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Movement of introduced Goldfish Carassius auratus: implications for control

Beatty, S., Allen, M., Whitty, J., Lymbery, A., Keleher, J., Tweedley, J., Ebner, B. and Morgan, D. (2015) Movement of introduced Goldfish Carassius auratus: implications for control. In: ASFB Conference, 11 - 14 October, Sydney, Australia.

Abstract

Goldfish Carassius auratus has been widely introduced across the globe and feral populations are known to have considerable ecological impacts within the receiving environments. Despite centuries of domestication and its current widespread distribution, there is a dearth of information on the spatial and temporal movement patterns of this species, which limits the understanding of the impacts of introduced populations and hampers the development of effective control measures. The current study examined the movement patterns of an introduced population of C. auratus in a regulated south-western Australian river using passive acoustic telemetry. The species had a high residency index within the array (mean 0.64 ±0.06 S.E.). Mobility was high, with the mean minimum distance travelled within the array for individuals over the study period equalling 81.5 rkm (linear river kilometres, which was the sum of the distances of all movements between receivers and an underestimation of actual distances travelled); with one fish moving 231.3 km (including 5.4 km in a 24 hour period). Importantly, C. auratus displayed notable seasonal movement patterns including a clear shift to certain habitats during its breeding period; with most individuals being detected in an off channel wetland during that time. The results of this study have considerable implications for developing control programs for the species, such as targeting connections to off-channel lentic systems during the breeding period. Finally, the presentation will touch on the subsequent study that tracked the movements of Black Bream in the heavily modified estuary habitat downstream of the Goldfish acoustic array that aimed to refine the operation of floodgate barriers.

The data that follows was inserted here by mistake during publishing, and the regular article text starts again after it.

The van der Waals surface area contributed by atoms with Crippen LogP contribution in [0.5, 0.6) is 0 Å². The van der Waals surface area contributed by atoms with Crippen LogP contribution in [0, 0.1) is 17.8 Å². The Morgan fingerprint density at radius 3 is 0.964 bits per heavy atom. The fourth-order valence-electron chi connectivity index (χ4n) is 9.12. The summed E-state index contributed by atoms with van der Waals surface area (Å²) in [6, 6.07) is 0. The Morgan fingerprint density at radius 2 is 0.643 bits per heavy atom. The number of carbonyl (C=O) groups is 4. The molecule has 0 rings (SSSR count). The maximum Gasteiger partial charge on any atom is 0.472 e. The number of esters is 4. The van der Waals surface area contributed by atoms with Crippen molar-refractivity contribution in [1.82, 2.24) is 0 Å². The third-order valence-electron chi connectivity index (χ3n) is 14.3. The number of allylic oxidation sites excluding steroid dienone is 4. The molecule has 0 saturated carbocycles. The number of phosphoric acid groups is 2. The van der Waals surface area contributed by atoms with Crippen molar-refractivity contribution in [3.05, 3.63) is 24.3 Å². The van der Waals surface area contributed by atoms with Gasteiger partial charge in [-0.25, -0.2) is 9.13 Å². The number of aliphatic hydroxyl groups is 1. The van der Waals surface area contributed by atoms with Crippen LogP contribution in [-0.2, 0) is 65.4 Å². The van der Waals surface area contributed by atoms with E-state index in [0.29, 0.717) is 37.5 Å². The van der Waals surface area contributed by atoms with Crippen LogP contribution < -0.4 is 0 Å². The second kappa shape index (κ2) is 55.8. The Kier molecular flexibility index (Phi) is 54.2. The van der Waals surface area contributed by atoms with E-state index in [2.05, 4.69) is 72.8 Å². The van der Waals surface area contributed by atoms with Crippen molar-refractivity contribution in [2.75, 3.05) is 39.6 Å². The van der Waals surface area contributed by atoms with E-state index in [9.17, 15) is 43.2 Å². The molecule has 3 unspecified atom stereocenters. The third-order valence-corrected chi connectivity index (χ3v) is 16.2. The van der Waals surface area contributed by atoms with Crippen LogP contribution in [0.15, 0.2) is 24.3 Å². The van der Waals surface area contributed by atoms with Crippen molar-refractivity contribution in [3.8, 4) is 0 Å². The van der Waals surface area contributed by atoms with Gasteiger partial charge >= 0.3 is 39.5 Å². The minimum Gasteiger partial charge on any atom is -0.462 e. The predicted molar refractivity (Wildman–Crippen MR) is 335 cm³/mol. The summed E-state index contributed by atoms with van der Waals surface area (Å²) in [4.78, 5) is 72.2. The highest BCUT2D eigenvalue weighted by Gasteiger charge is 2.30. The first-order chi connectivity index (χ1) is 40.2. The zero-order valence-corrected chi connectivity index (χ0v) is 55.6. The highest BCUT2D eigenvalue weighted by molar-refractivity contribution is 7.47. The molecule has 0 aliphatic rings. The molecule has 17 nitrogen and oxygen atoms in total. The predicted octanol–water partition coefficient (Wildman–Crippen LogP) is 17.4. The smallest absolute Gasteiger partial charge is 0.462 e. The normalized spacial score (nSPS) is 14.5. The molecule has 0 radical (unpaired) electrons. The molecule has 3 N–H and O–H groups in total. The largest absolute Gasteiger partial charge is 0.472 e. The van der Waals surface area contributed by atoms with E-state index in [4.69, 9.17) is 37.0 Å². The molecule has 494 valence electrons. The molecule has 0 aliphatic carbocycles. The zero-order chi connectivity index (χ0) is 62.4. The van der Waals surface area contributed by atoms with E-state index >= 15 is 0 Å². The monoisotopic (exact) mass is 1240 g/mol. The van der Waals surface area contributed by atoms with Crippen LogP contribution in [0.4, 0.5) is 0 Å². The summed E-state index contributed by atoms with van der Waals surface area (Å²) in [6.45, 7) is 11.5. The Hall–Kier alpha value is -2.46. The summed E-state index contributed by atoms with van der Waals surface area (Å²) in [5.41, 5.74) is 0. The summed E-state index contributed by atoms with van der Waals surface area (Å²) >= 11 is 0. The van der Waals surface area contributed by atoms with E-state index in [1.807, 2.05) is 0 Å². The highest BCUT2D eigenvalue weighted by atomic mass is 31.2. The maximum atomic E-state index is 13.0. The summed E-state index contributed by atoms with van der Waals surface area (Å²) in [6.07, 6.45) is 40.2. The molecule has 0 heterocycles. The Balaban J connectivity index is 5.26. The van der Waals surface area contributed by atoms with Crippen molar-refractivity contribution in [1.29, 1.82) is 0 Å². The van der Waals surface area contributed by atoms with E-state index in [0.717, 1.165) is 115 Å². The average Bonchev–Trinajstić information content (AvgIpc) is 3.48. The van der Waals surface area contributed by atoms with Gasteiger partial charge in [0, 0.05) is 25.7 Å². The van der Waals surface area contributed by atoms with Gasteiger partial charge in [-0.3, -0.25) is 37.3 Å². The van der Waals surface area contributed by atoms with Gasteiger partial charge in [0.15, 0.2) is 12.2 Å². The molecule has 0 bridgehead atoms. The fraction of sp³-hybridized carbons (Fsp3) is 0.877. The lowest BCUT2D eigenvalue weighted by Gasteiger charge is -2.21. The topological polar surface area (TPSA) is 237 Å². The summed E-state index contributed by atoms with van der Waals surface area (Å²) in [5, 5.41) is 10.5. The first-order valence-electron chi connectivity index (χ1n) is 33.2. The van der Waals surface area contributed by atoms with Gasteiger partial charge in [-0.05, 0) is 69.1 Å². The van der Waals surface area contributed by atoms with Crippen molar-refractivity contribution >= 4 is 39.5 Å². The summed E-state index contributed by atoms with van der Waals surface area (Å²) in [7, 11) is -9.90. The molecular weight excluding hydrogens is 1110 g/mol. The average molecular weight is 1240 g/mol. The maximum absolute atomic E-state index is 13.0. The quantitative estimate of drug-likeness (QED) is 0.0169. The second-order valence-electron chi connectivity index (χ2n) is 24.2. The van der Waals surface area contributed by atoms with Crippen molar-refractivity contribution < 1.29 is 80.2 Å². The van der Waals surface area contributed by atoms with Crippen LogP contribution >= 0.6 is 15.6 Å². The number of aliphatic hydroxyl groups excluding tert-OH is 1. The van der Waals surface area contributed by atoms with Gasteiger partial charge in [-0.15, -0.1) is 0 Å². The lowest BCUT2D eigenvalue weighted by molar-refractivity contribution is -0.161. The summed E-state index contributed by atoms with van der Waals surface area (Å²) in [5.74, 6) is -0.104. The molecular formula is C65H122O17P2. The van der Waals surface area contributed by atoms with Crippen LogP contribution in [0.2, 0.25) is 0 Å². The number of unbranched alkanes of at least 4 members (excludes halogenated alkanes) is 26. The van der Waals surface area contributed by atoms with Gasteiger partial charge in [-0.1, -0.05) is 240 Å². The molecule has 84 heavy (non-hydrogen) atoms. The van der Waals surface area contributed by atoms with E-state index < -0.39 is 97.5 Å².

Publication Type: Conference Item
Murdoch Affiliation: School of Veterinary and Life Sciences
Centre for Fish and Fisheries Research
URI: http://researchrepository.murdoch.edu.au/id/eprint/28774
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